Happy (Belated) War Glorification Day

It was just about impossible to turn on the TV yesterday without stumbling upon a maudlin tribute to our fallen heroes in some form or other, whether a straight news piece or a war movie of the Band of Brothers variety.  Even during the seventh inning stretch of the Phillies game there was a sappy musical tribute to those who, as the announcer put it, “made the ultimate sacrifice for their country.”  And you couldn’t so much as drive down the street without being assaulted by American flags.

Of course, a day devoted to remembering people killed in wars could just as easily be an anti-war holiday.  But, alas, this isn’t the case here in America, where militarism is the national religion, in spite of the official myth about how the U.S. isn’t an aggressor and only goes to war when it has no other choice.

George W. Obama

Our Nobel peace laureate comedian-in-chief delivered this knee-slapper, among other no doubt hilarious jokes, at the recent White House Correspondents’ dinner:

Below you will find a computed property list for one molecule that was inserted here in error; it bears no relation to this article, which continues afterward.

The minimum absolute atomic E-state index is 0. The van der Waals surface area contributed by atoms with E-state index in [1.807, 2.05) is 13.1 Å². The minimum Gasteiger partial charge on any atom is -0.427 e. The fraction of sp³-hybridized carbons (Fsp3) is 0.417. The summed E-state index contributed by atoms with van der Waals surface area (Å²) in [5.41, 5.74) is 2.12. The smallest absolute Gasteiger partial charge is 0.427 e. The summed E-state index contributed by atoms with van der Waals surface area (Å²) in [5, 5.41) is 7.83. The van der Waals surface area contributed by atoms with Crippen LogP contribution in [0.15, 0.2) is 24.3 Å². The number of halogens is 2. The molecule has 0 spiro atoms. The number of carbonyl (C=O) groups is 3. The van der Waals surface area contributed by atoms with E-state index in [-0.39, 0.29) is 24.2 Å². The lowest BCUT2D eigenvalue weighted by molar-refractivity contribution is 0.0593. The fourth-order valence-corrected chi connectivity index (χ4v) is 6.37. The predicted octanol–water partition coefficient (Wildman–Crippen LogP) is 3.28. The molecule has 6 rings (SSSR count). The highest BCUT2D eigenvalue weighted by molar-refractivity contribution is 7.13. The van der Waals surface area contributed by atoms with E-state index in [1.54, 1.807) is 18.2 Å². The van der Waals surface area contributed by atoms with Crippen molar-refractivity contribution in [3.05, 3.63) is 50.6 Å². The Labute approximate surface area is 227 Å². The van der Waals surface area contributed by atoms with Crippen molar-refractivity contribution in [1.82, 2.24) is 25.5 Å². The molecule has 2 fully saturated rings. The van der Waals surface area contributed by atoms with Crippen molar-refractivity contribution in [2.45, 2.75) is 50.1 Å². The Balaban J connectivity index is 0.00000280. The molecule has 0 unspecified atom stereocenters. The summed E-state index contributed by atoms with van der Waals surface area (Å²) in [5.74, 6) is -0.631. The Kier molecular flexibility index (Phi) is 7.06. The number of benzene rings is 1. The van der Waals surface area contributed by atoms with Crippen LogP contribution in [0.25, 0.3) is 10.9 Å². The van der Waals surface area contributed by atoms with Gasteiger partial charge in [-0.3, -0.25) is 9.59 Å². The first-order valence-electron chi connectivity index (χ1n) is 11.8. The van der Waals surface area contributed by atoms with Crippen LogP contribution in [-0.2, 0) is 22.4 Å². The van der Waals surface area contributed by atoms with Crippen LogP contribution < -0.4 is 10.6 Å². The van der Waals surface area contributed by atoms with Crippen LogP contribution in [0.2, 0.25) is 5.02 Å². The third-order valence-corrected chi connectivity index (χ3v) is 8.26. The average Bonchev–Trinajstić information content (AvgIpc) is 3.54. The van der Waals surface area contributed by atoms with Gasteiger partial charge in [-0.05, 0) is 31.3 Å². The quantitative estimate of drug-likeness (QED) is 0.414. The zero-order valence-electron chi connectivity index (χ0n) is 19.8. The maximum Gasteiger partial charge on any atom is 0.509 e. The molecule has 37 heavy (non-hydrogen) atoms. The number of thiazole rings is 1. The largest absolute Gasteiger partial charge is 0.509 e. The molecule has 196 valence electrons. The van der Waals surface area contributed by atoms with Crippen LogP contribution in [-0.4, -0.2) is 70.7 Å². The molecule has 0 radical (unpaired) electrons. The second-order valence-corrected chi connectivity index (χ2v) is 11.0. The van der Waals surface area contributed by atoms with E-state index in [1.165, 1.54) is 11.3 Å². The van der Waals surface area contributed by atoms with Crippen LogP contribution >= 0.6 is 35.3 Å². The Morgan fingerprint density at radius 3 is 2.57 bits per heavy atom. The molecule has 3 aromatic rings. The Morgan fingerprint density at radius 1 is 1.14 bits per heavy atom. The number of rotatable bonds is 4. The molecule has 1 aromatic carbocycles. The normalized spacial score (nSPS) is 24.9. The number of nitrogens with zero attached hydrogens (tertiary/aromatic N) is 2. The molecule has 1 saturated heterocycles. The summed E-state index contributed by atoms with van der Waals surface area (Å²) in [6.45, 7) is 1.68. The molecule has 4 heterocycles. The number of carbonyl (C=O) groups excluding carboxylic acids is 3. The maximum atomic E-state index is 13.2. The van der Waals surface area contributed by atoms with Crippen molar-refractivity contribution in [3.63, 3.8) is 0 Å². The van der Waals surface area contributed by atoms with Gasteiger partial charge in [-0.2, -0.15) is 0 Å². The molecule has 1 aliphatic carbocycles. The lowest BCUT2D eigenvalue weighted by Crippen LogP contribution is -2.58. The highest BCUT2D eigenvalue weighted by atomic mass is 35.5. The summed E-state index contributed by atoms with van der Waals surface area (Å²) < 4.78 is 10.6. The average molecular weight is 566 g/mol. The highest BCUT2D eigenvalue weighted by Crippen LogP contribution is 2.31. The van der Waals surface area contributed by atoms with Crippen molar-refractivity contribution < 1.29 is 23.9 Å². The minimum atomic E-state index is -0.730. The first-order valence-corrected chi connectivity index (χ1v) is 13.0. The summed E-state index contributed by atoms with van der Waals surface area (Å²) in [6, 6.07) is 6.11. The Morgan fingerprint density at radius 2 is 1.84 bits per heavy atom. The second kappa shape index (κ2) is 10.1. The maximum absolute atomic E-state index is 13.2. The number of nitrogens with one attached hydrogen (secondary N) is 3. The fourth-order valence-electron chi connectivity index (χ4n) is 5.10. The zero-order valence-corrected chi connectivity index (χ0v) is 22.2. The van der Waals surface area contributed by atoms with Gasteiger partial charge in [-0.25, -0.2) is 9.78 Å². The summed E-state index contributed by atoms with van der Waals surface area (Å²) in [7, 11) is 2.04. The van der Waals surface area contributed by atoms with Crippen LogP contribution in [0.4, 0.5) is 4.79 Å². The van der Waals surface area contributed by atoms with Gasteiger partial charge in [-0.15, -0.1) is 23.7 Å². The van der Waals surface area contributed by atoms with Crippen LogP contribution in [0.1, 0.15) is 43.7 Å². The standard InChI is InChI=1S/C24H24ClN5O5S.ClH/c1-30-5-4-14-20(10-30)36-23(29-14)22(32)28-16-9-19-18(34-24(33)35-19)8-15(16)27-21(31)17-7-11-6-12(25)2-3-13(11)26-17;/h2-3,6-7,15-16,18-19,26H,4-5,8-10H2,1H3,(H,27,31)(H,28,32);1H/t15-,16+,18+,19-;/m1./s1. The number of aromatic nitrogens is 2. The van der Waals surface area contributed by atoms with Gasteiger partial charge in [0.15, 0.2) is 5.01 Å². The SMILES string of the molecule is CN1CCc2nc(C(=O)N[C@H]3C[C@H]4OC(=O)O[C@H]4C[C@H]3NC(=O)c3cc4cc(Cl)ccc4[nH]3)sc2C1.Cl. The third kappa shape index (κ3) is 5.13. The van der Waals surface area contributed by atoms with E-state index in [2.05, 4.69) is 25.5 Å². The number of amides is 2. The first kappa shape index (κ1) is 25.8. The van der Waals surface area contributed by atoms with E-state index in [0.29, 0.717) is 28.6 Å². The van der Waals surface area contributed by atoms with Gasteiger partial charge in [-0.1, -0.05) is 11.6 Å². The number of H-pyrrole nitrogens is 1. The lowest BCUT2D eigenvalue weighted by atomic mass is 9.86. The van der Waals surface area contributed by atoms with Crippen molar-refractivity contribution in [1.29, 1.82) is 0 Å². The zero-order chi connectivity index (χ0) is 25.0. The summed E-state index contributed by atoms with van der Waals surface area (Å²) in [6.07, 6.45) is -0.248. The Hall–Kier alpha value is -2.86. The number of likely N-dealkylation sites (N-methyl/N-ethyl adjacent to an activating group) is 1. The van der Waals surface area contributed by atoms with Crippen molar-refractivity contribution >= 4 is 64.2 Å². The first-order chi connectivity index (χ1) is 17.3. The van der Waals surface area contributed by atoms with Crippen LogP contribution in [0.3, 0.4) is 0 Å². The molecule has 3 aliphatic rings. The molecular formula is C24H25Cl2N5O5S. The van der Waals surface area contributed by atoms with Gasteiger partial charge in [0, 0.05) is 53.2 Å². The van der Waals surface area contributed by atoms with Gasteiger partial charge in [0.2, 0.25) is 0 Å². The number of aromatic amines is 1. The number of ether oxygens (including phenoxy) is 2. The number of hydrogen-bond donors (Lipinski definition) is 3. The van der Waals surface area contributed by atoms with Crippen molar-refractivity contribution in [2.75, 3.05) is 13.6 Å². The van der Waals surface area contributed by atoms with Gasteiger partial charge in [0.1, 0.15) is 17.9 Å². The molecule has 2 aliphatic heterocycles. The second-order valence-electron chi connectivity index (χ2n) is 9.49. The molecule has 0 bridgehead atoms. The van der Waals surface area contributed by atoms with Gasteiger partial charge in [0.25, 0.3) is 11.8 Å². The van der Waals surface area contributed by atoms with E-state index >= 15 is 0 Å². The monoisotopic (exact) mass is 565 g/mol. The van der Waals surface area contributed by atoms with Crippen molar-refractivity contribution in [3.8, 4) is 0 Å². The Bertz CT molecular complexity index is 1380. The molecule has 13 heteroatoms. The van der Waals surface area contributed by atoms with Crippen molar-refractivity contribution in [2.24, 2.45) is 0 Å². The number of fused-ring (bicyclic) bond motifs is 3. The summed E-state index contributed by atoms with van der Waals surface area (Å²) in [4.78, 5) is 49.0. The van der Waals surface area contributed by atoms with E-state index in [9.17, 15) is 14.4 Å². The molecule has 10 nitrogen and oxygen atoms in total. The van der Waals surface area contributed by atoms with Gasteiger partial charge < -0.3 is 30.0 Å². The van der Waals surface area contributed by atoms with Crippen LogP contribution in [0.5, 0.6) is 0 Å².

The Jonas Brothers are here; they’re out there somewhere. Sasha and Malia are huge fans; but boys, don’t get any ideas. Two words for you: predator drones. You will never see it coming. You think I’m joking?

As Roderick Long points out, this bears some resemblance to Obama’s chimplike predecessor’s attempt at humor when he pretended to look for the missing WMDs under the furniture in the Oval Office.

This reminds me of the scene in the movie Hearts and Minds in which footage of Richard Nixon doing schtick at some kind of formal affair is juxtaposed with a clip of a Vietnamese man anguishing over the deaths of his two young children who were killed by an American bomb.  The man says, “What have I done to Richard Nixon?”  Indeed.  To Nixon’s credit, at least he didn’t make any jokes about indiscriminately bombing villagers in Vietnam—instead he tried to rationalize [a particular bombing raid apparently] with the “it was the hardest decision I had to make as president” line.

We’ve come a long way.  Apparently there used to be some shame attached, at least publicly, to the practice of killing foreigners for no reason.  Now we just laugh at it.  Is this some of that change we can believe in?